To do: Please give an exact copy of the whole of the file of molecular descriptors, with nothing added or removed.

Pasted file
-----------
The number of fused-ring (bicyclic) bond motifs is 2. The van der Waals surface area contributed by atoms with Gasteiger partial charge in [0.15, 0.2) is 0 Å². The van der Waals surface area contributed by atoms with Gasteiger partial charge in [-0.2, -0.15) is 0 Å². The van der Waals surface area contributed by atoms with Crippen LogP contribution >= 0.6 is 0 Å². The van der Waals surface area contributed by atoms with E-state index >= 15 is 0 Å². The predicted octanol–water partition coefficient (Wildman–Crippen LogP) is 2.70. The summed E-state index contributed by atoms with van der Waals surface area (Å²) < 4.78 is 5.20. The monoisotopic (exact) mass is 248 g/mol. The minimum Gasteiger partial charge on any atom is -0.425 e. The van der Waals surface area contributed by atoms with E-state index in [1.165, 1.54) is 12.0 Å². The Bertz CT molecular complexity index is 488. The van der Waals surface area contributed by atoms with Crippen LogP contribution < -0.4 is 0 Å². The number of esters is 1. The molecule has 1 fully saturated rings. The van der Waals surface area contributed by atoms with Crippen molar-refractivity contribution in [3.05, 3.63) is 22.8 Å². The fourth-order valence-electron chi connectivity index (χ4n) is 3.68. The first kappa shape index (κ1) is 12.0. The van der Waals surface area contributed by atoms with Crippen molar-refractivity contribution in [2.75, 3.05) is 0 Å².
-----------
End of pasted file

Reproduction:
The number of fused-ring (bicyclic) bond motifs is 2. The van der Waals surface area contributed by atoms with Gasteiger partial charge in [0.15, 0.2) is 0 Å². The van der Waals surface area contributed by atoms with Gasteiger partial charge in [-0.2, -0.15) is 0 Å². The van der Waals surface area contributed by atoms with Crippen LogP contribution >= 0.6 is 0 Å². The van der Waals surface area contributed by atoms with E-state index >= 15 is 0 Å². The predicted octanol–water partition coefficient (Wildman–Crippen LogP) is 2.70. The summed E-state index contributed by atoms with van der Waals surface area (Å²) < 4.78 is 5.20. The monoisotopic (exact) mass is 248 g/mol. The minimum Gasteiger partial charge on any atom is -0.425 e. The van der Waals surface area contributed by atoms with E-state index in [1.165, 1.54) is 12.0 Å². The Bertz CT molecular complexity index is 488. The van der Waals surface area contributed by atoms with Crippen LogP contribution < -0.4 is 0 Å². The number of esters is 1. The molecule has 1 fully saturated rings. The van der Waals surface area contributed by atoms with Crippen molar-refractivity contribution in [3.05, 3.63) is 22.8 Å². The fourth-order valence-electron chi connectivity index (χ4n) is 3.68. The first kappa shape index (κ1) is 12.0. The van der Waals surface area contributed by atoms with Crippen molar-refractivity contribution in [2.75, 3.05) is 0 Å².